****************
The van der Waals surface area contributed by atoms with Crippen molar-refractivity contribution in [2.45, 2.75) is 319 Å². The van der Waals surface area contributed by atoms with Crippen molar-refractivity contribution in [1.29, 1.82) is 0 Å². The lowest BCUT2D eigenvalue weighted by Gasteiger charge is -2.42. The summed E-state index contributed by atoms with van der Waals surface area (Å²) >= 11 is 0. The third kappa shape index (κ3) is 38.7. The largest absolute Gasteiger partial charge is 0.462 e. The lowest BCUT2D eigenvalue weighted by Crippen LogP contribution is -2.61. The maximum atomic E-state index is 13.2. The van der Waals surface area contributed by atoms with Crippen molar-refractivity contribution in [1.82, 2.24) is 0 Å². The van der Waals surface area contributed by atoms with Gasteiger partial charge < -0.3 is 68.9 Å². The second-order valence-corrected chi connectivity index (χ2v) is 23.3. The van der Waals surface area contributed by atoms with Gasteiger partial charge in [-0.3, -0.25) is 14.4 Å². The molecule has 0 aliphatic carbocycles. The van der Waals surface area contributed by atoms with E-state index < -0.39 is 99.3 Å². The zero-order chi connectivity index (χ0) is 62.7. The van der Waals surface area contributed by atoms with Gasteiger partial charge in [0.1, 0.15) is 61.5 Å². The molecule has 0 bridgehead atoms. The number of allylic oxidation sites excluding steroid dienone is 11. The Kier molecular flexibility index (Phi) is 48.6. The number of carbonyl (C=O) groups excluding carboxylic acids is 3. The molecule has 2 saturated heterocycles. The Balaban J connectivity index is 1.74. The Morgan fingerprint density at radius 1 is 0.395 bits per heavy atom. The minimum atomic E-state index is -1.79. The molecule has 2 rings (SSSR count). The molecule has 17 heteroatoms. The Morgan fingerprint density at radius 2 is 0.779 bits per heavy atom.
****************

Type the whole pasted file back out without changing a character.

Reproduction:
The van der Waals surface area contributed by atoms with Crippen molar-refractivity contribution in [2.45, 2.75) is 319 Å². The van der Waals surface area contributed by atoms with Crippen molar-refractivity contribution in [1.29, 1.82) is 0 Å². The lowest BCUT2D eigenvalue weighted by Gasteiger charge is -2.42. The summed E-state index contributed by atoms with van der Waals surface area (Å²) >= 11 is 0. The third kappa shape index (κ3) is 38.7. The largest absolute Gasteiger partial charge is 0.462 e. The lowest BCUT2D eigenvalue weighted by Crippen LogP contribution is -2.61. The maximum atomic E-state index is 13.2. The van der Waals surface area contributed by atoms with Crippen molar-refractivity contribution in [1.82, 2.24) is 0 Å². The van der Waals surface area contributed by atoms with Gasteiger partial charge < -0.3 is 68.9 Å². The second-order valence-corrected chi connectivity index (χ2v) is 23.3. The van der Waals surface area contributed by atoms with Gasteiger partial charge in [-0.3, -0.25) is 14.4 Å². The molecule has 0 aliphatic carbocycles. The van der Waals surface area contributed by atoms with E-state index < -0.39 is 99.3 Å². The zero-order chi connectivity index (χ0) is 62.7. The van der Waals surface area contributed by atoms with Gasteiger partial charge in [0.1, 0.15) is 61.5 Å². The molecule has 0 bridgehead atoms. The number of allylic oxidation sites excluding steroid dienone is 11. The Kier molecular flexibility index (Phi) is 48.6. The number of carbonyl (C=O) groups excluding carboxylic acids is 3. The molecule has 2 saturated heterocycles. The Balaban J connectivity index is 1.74. The Morgan fingerprint density at radius 1 is 0.395 bits per heavy atom. The minimum atomic E-state index is -1.79. The molecule has 2 rings (SSSR count). The molecule has 17 heteroatoms. The Morgan fingerprint density at radius 2 is 0.779 bits per heavy atom.